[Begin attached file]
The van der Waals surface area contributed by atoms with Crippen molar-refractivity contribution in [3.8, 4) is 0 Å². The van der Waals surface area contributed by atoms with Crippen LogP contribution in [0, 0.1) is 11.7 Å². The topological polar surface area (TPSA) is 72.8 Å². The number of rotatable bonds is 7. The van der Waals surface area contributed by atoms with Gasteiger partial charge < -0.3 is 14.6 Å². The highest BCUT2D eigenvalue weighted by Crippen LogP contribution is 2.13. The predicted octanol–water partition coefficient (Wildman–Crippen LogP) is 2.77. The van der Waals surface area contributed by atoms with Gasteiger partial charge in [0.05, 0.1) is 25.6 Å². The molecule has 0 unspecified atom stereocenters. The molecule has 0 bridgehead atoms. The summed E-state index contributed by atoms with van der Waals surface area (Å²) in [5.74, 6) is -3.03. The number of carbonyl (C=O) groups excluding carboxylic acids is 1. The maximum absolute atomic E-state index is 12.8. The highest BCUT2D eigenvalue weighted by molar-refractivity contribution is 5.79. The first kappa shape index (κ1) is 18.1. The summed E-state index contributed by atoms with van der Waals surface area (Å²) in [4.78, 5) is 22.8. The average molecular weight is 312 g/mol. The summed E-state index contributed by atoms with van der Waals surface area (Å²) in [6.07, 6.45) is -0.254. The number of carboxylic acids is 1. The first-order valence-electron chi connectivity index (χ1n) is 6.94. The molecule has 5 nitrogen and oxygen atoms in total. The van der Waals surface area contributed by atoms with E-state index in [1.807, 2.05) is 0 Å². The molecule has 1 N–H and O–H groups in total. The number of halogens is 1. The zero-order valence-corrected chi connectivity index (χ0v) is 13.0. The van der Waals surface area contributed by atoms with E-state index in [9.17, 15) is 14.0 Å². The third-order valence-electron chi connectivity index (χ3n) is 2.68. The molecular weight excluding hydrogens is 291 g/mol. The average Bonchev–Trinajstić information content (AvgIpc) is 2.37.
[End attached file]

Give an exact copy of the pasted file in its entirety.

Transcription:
The van der Waals surface area contributed by atoms with Crippen molar-refractivity contribution in [3.8, 4) is 0 Å². The van der Waals surface area contributed by atoms with Crippen LogP contribution in [0, 0.1) is 11.7 Å². The topological polar surface area (TPSA) is 72.8 Å². The number of rotatable bonds is 7. The van der Waals surface area contributed by atoms with Gasteiger partial charge < -0.3 is 14.6 Å². The highest BCUT2D eigenvalue weighted by Crippen LogP contribution is 2.13. The predicted octanol–water partition coefficient (Wildman–Crippen LogP) is 2.77. The van der Waals surface area contributed by atoms with Gasteiger partial charge in [0.05, 0.1) is 25.6 Å². The molecule has 0 unspecified atom stereocenters. The molecule has 0 bridgehead atoms. The summed E-state index contributed by atoms with van der Waals surface area (Å²) in [5.74, 6) is -3.03. The number of carbonyl (C=O) groups excluding carboxylic acids is 1. The maximum absolute atomic E-state index is 12.8. The highest BCUT2D eigenvalue weighted by molar-refractivity contribution is 5.79. The first kappa shape index (κ1) is 18.1. The summed E-state index contributed by atoms with van der Waals surface area (Å²) in [4.78, 5) is 22.8. The average molecular weight is 312 g/mol. The summed E-state index contributed by atoms with van der Waals surface area (Å²) in [6.07, 6.45) is -0.254. The number of carboxylic acids is 1. The first-order valence-electron chi connectivity index (χ1n) is 6.94. The molecule has 5 nitrogen and oxygen atoms in total. The van der Waals surface area contributed by atoms with E-state index in [1.807, 2.05) is 0 Å². The molecule has 1 N–H and O–H groups in total. The number of halogens is 1. The zero-order valence-corrected chi connectivity index (χ0v) is 13.0. The van der Waals surface area contributed by atoms with E-state index in [9.17, 15) is 14.0 Å². The third-order valence-electron chi connectivity index (χ3n) is 2.68. The molecular weight excluding hydrogens is 291 g/mol. The average Bonchev–Trinajstić information content (AvgIpc) is 2.37.